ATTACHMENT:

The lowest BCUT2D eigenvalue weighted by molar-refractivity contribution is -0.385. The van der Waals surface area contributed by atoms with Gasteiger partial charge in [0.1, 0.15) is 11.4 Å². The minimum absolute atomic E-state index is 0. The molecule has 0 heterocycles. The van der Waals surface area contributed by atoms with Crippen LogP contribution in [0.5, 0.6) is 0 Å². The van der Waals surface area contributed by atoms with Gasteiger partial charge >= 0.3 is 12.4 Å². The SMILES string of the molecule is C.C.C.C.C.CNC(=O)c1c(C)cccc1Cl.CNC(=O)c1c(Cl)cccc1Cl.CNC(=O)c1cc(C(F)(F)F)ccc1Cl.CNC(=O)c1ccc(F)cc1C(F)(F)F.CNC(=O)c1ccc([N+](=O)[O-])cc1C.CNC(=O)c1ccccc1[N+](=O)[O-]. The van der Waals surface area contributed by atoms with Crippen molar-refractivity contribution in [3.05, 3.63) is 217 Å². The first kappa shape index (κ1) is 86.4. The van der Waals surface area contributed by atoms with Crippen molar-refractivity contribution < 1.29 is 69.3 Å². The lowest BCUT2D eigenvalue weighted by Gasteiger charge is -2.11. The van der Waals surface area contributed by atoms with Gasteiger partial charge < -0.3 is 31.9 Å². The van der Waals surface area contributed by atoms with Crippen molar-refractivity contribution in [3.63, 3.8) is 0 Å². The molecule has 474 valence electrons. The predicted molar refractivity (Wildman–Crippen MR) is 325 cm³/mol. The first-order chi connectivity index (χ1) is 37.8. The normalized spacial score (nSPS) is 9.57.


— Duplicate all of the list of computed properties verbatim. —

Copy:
The lowest BCUT2D eigenvalue weighted by molar-refractivity contribution is -0.385. The van der Waals surface area contributed by atoms with Gasteiger partial charge in [0.1, 0.15) is 11.4 Å². The minimum absolute atomic E-state index is 0. The molecule has 0 heterocycles. The van der Waals surface area contributed by atoms with Crippen LogP contribution in [0.5, 0.6) is 0 Å². The van der Waals surface area contributed by atoms with Gasteiger partial charge >= 0.3 is 12.4 Å². The SMILES string of the molecule is C.C.C.C.C.CNC(=O)c1c(C)cccc1Cl.CNC(=O)c1c(Cl)cccc1Cl.CNC(=O)c1cc(C(F)(F)F)ccc1Cl.CNC(=O)c1ccc(F)cc1C(F)(F)F.CNC(=O)c1ccc([N+](=O)[O-])cc1C.CNC(=O)c1ccccc1[N+](=O)[O-]. The van der Waals surface area contributed by atoms with Crippen molar-refractivity contribution in [3.05, 3.63) is 217 Å². The first kappa shape index (κ1) is 86.4. The van der Waals surface area contributed by atoms with Crippen molar-refractivity contribution < 1.29 is 69.3 Å². The lowest BCUT2D eigenvalue weighted by Gasteiger charge is -2.11. The van der Waals surface area contributed by atoms with Gasteiger partial charge < -0.3 is 31.9 Å². The van der Waals surface area contributed by atoms with Crippen molar-refractivity contribution in [3.63, 3.8) is 0 Å². The molecule has 474 valence electrons. The predicted molar refractivity (Wildman–Crippen MR) is 325 cm³/mol. The first-order chi connectivity index (χ1) is 37.8. The normalized spacial score (nSPS) is 9.57.